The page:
I understand HarperCollins' reasoning behind doing this. They are looking at the ebooks and seeing something that will never have to be replaced because the cover ripped off, or someone spilled their drink on it, or any of 100s of other ways to ruin a book. They think that they are losing out on huge numbers of sales of their books.
I think that they are going to lose more sales from this than they will gain. Libraries have a set amount of money to spend. They spend as much as they can on books & other media. So a library isn't going to continue to spend the same amount on books and ebooks, and then spend additional money for new licenses on the ebooks that are "used up." No, they will be spending the same amount they were before, but they'll be thinking twice about spending it on HarperCollins titles.
One misconception that people who aren't checking ebooks out of the library have is that the library just needs to buy one copy and since it's "digital" you can then have as many people as you want using it. This just isn't true. If the library wants multiple patrons to be able to read the book at the same time, they still have to purchase multiple copies just like they would for paper & ink books. I normally loathe DRM on anything digital I buy, but I agree with it 100% in this one specific instance. The Adobe EPUB eBook format that Overdrive uses is the key to making the library system work for ebooks. When you check out and download the book, Adobe Digital Editions unlocks that file for you and limits the access to the checkout time you've selected (1, 2 or 3 weeks). You can return it early through ADE when you finish it, or if you don't it will automatically return at the end of the checkout time. At that point, as soon as it is "back" at the library, if someone has a request in for it they are notified that it's available.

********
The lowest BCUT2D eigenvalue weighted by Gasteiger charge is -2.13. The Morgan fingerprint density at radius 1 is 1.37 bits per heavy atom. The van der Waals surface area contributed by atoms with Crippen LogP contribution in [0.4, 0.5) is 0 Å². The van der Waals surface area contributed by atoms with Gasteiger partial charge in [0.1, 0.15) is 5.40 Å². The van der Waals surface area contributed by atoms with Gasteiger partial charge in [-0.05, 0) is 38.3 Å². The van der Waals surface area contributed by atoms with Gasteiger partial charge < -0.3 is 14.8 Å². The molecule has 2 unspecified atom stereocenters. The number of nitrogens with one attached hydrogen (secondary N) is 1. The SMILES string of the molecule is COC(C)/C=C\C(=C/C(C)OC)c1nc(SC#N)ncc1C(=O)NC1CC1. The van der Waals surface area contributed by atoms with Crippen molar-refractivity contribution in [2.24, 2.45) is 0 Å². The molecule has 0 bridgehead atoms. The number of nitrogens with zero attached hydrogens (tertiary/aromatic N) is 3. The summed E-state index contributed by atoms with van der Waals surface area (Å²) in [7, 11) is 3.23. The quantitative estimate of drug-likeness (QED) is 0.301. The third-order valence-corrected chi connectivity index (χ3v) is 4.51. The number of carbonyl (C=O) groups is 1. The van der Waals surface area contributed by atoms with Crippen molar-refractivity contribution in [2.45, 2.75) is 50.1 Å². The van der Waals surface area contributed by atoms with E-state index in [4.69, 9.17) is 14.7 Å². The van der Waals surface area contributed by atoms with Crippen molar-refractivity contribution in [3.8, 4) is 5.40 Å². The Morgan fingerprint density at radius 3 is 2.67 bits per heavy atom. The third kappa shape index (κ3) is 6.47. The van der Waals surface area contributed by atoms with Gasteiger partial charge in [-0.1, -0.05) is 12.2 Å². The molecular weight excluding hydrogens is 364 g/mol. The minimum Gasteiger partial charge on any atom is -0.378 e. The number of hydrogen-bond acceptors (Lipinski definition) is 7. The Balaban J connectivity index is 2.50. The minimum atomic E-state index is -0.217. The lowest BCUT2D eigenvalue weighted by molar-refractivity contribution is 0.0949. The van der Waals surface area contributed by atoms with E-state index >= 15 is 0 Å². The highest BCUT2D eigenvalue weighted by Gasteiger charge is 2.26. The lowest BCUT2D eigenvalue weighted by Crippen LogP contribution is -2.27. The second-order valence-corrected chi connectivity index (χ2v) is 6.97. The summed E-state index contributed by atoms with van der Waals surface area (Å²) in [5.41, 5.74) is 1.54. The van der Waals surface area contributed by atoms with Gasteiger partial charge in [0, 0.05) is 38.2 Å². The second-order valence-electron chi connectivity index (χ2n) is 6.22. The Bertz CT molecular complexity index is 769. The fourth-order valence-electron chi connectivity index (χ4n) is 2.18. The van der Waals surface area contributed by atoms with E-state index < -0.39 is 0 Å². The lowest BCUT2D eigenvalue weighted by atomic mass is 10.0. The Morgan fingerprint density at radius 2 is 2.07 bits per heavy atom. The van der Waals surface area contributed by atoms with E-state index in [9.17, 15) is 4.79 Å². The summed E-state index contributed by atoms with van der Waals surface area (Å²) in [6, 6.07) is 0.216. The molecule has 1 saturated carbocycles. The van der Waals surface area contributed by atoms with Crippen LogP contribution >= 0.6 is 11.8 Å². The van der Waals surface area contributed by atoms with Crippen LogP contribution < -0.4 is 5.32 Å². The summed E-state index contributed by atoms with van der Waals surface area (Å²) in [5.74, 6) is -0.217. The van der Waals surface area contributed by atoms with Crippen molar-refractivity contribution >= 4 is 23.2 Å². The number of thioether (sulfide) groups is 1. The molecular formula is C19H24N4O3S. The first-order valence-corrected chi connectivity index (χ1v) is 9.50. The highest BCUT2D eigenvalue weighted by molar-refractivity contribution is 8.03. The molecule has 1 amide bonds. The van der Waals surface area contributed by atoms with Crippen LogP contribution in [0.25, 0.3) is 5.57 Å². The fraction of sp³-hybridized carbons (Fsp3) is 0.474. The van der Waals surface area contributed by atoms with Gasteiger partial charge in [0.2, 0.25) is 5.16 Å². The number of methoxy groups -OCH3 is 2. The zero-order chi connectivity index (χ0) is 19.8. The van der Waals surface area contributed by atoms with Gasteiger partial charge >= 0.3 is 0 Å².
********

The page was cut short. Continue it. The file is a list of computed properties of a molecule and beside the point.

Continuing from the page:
HarperCollins somehow came up with the circulation number of 26. They say that is the average number of times a physical book is checked out before it needs to be replaced. Most librarians I've seen commenting on this say that books last longer than that, especially when they are hardcover, which the most popular new books tend to be. HC also says that 26 checkouts will be a full year, based on a two week checkout time, and that it is actually a year & a half for libraries that have 3 week checkouts. I think setting the number at 26 is crap and completely unrealistic. Just this year I have already read 34 books. That puts my average read time for each book at just under 3 days. I have yet to keep any book for the full 3 weeks and have it return on it's own, except for one that Rick was planning to read and never finished. I was ready to return it before even 2 weeks were up.
I have been thrilled with the variety and quantity of ebooks my library has been getting. We've got over 8700 different titles now. And I really hope that they stop buying HarperCollins titles for now. I don't want the money they spend to be wasted on a book that is no good after it's been read 26 times. Not when the same money can buy a book that won't expire. When I am looking for books to check out now, if it is one that's been added to the system since the HC policy changed I'm going to have to check the publisher, and if it's HC consider how much I really want to read it. If it just sounds interesting, but I'm not sure I'll like it, I'll be passing on it. Why should I waste almost 5% of the book's life when there's probably someone else out there who is really interested in it? I should let them have it.
I know I'll miss out on books I would have loved because of this. And HarperCollins? They will lose some sales because of this. While I love getting ebooks from the library, they don't have everything I want. I'm still spending money on ebooks, just a different selection than if I didn't have the library as a source also. So if I skip a HC book from the library, I won't be getting hooked on that author. And if I'm not getting hooked on that author, I'm not going to be purchasing any of their books, now am I?
Ebooks are relatively new. Publishers & libraries are still trying to figure out what system for them works best. Hopefully it won't take HarperCollins too long to figure out that their new plan is crap!